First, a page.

by John Rettie

A new cat prowls the highway.

Base Price $43,080
As Tested $52,080

What makes a Jag a Jag? That was the key question facing British designers as they penned the first totally new Jaguar sedan in more than 30 years. The company resurrected an old nameplate from the mid-1960s for this car and took many styling cues from the original S-Type and Mark II. That's not to say the car is a retro design; it is a thoroughly modern, sleek-looking luxury car with heritage.

Walkaround

The S-Type is the third car in Jaguar's current lineup. A 2000 model, the Jaguar S-Type went on sale in May, but wasn't expected to be widely available until June. It joins the XJ8 and XK8 as Jaguar's smaller car, though it will end up being the middle of the range in a few years when a baby Jag joins the brood. The S-Type is aimed at the BMW 5-Series. It is a little bigger and heavier than the German car but sells for slightly less money. Jaguar's S-Type is powered by a choice of a new 3.0-liter V6 producing 240 horsepower or a 4.0-liter V8 producing 281 horsepower.

The only way to differentiate the two models is by the small "3.0" or "4.0" badges on the rear trunk lid and by the number of spokes in the alloy wheels -- the 3.0-liter model has eight spokes while the 4.0-liter has 10 spokes. The S-Type 3.0 starts at $43,080 with a long list of standard features. Options include power memory seats, moonroof, premium stereo system, sport package and a weather package. An optional communications system includes voice activation for the radio and telephone along with a navigation system. None of them are necessary as even the basic model includes all the features one expects in a luxury car. The S-Type 4.0 starts at $48,850. In addition to the bigger engine and different wheels, the 4.0 model includes a power/memory package that costs $1900 for the 3.0 model.

The rear-wheel-drive S-Type sports an all-new platform with independent suspension all-round. Traction control is standard and an optional computer-controlled adaptive damping ride and handling control system, appropriately called Computer Active Technology Suspension (CATS), switches the shock absorbers between soft and firm based on road conditions and vehicle dynamics. Another system, Dynamic Stability Control, or DSC, links the brakes, steering and traction control system to help control vehicle movement that could lead to oversteer (skidding of the rear wheels). This optional system helps the driver maintain control of the vehicle in slippery conditions.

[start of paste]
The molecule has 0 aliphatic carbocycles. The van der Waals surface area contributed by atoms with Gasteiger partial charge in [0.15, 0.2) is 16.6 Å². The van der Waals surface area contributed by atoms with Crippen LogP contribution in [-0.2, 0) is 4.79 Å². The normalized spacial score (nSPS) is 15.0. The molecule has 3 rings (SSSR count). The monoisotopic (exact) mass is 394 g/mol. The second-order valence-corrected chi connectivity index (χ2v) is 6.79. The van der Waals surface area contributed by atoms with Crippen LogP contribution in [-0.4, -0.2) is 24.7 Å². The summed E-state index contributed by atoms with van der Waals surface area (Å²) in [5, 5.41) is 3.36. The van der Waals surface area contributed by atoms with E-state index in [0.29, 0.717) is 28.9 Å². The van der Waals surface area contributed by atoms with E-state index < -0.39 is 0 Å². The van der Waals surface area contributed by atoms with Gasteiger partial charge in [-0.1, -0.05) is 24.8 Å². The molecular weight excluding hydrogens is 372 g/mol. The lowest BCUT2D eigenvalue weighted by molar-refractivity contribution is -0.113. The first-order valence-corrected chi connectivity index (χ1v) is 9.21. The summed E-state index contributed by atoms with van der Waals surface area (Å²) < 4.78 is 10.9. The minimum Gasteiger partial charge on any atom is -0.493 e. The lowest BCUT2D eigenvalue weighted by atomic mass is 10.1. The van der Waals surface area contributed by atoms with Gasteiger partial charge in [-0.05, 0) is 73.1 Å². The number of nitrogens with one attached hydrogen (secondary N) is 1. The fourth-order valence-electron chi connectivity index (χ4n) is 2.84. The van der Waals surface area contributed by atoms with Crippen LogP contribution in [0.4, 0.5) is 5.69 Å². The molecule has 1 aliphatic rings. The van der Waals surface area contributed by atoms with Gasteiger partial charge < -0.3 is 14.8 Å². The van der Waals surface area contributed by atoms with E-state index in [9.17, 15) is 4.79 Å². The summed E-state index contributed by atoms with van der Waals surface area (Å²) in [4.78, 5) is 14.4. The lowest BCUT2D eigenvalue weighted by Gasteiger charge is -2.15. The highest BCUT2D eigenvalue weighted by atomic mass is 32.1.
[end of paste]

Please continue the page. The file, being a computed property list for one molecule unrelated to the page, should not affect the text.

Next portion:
Although the S-Type looks much smaller than its bigger brother, it is actually very close in exterior and interior dimensions to the XJ8. It is about 6 inches shorter overall but the same width. Inside there is a tad more room in some areas, such as rear seat legroom, than there is in the regular XJ8. The S-Type is not really a small car by any stretch of the imagination.

It is fairly common knowledge that the S-Type platform has been developed in conjunction with the upcoming Lincoln LS model. Because of this, cynics might say the Jag is nothing more than a tarted up Lincoln, but in reality the two cars look and feel very different. At the front, there's no mistaking the S-Type as anything other than a Jag. It has two large and two small headlamps along with an oval radiator grille that sticks prominently forward such that its lower edge is right at the front of the bumper. From the rear the S-Type has a nicely crouched stance -- as though the cat is about to pounce. It has trademark triangular-shaped taillights.

The Inside Story